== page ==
The Family of Dead

Participant(s)  Eyal Weizman
Year  2011

The universalizing anthropology of Steichen's 1950s exhibition may well be challenged by the forensic anthropologists of today. For these scientists digging up grave sites, jungles, and killing fields in Spain, Guatemala, and Bosnia in search of the victims of state crime, classifications of images of the living from around the world are replaced with those of the dead.

Here, the study of bone and skull morphology becomes an epistemic and historiographic problem. Developments in the study of skulls, by means of algorithmic computing, have also led to another type of image/interpretation technique.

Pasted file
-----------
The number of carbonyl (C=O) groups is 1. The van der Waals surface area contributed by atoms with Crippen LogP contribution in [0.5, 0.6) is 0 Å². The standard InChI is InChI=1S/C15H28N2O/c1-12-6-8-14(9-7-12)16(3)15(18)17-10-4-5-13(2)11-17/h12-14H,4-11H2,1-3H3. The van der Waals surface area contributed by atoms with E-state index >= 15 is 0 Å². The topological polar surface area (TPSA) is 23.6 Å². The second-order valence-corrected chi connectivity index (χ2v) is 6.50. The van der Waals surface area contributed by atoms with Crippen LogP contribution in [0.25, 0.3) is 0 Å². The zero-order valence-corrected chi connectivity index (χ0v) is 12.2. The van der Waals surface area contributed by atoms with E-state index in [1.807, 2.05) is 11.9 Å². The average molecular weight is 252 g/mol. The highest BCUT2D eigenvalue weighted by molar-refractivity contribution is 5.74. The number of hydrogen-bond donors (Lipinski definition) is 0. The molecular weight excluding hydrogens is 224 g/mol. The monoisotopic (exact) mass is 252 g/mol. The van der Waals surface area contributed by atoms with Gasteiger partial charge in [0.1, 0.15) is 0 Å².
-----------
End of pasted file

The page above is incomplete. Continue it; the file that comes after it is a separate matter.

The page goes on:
Face recognition software of the kind that connects skull morphology—the “topography of the face”—with actual or potential crime bares strange resemblances to phrenology, the 19th Century racial classification of skulls in relation to behavioral tendencies.

In both cases, physical anthropology poses urgent questions of aesthetic and political nature.

With Eyal Weizman, director of the Centre for Research Architecture, Goldsmiths College, University of London

Conference organized as part of The Human Snapshot Symposium (2011)

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